Couple of interesting posts out there on the theme of Fianna Fáil’s latest moves to organise in the North, which I picked up at OurKingdom on Sunday.
Mick Fealty has sparked a lively debate on Slugger by asks whether the names of the party’s two new cumainn signify an intent to reach out to Northern Protestants. Back at OK, Conn Corrigan looks at the possible wider impact on the Northern party system.
Sinn Féin’s response to the latest developments, in a speech by Senator Pearse Doherty, is also worth noting:
“This weekend Fianna Fáil announced that they have registered as a party in
the Six Counties. It will take far more than a bit of paper from the
Electoral Commission to make them an all-Ireland party. If Fianna Fáil are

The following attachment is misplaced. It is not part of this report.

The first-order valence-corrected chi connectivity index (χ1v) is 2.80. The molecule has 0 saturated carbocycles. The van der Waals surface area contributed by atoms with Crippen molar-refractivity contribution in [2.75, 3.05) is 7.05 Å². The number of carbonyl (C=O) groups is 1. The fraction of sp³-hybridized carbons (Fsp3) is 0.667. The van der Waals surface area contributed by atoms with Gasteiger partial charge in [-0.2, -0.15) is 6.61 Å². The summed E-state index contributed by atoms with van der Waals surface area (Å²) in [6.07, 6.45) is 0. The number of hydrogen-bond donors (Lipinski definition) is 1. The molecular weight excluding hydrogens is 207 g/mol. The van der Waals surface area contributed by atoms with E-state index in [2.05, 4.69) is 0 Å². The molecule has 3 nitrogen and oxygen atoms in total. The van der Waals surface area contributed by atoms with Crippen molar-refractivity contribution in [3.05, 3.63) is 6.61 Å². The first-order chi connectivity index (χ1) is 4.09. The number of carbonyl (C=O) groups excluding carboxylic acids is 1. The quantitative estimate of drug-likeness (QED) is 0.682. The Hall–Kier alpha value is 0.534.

truly to become an all-Ireland party and move beyond a rhetorical position
on Irish re-unification If they are really interested in Irish unity they
need to begin the practical preparations now.
“2016 shouldn’t just be about commemorating our past, it should be about
shaping the future. And that means more than lofty speeches. It means
expanding the work of the All Ireland Ministerial Council, it means removing
the impediments to all Ireland economic development, it means northern
representation in the Oireachtas, it means putting in place a practical
strategy for re-unification. Only time will tell how serious they
really are. And we will see what position they take on the measures we
will be putting forwad in the Dáil and Seanad on preparing for unity and
independence." (Sinn Féin press release)
No doubt, if Fianna Fáil does build up a significant organisation in the North, their own members will be raising some of those issues.